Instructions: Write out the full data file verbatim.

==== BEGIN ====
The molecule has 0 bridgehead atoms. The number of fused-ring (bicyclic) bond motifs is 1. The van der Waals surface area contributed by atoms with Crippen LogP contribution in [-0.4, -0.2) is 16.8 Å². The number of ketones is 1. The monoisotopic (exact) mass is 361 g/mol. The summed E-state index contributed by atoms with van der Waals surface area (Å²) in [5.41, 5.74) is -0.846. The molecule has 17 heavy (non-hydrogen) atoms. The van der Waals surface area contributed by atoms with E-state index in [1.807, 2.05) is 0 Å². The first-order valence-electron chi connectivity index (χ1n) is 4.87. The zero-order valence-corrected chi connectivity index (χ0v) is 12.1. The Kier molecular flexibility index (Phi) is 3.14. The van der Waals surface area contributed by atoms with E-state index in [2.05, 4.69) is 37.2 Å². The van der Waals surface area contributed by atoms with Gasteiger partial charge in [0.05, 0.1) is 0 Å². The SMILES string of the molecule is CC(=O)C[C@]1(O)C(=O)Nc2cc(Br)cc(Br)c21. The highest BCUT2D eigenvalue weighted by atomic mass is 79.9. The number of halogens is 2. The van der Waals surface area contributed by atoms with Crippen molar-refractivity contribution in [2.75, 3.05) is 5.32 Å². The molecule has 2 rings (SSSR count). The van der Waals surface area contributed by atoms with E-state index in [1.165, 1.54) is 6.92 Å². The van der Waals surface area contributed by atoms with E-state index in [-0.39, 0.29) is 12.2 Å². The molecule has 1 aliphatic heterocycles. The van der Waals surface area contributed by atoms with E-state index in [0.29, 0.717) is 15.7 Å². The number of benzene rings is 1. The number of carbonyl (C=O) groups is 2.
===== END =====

The molecule has 0 bridgehead atoms. The number of fused-ring (bicyclic) bond motifs is 1. The van der Waals surface area contributed by atoms with Crippen LogP contribution in [-0.4, -0.2) is 16.8 Å². The number of ketones is 1. The monoisotopic (exact) mass is 361 g/mol. The summed E-state index contributed by atoms with van der Waals surface area (Å²) in [5.41, 5.74) is -0.846. The molecule has 17 heavy (non-hydrogen) atoms. The van der Waals surface area contributed by atoms with E-state index in [1.807, 2.05) is 0 Å². The first-order valence-electron chi connectivity index (χ1n) is 4.87. The zero-order valence-corrected chi connectivity index (χ0v) is 12.1. The Kier molecular flexibility index (Phi) is 3.14. The van der Waals surface area contributed by atoms with E-state index in [2.05, 4.69) is 37.2 Å². The van der Waals surface area contributed by atoms with Gasteiger partial charge in [0.05, 0.1) is 0 Å². The SMILES string of the molecule is CC(=O)C[C@]1(O)C(=O)Nc2cc(Br)cc(Br)c21. The highest BCUT2D eigenvalue weighted by atomic mass is 79.9. The number of halogens is 2. The van der Waals surface area contributed by atoms with Crippen molar-refractivity contribution in [2.75, 3.05) is 5.32 Å². The molecule has 2 rings (SSSR count). The van der Waals surface area contributed by atoms with E-state index in [1.165, 1.54) is 6.92 Å². The van der Waals surface area contributed by atoms with E-state index in [-0.39, 0.29) is 12.2 Å². The molecule has 1 aliphatic heterocycles. The van der Waals surface area contributed by atoms with E-state index in [0.29, 0.717) is 15.7 Å². The number of benzene rings is 1. The number of carbonyl (C=O) groups is 2.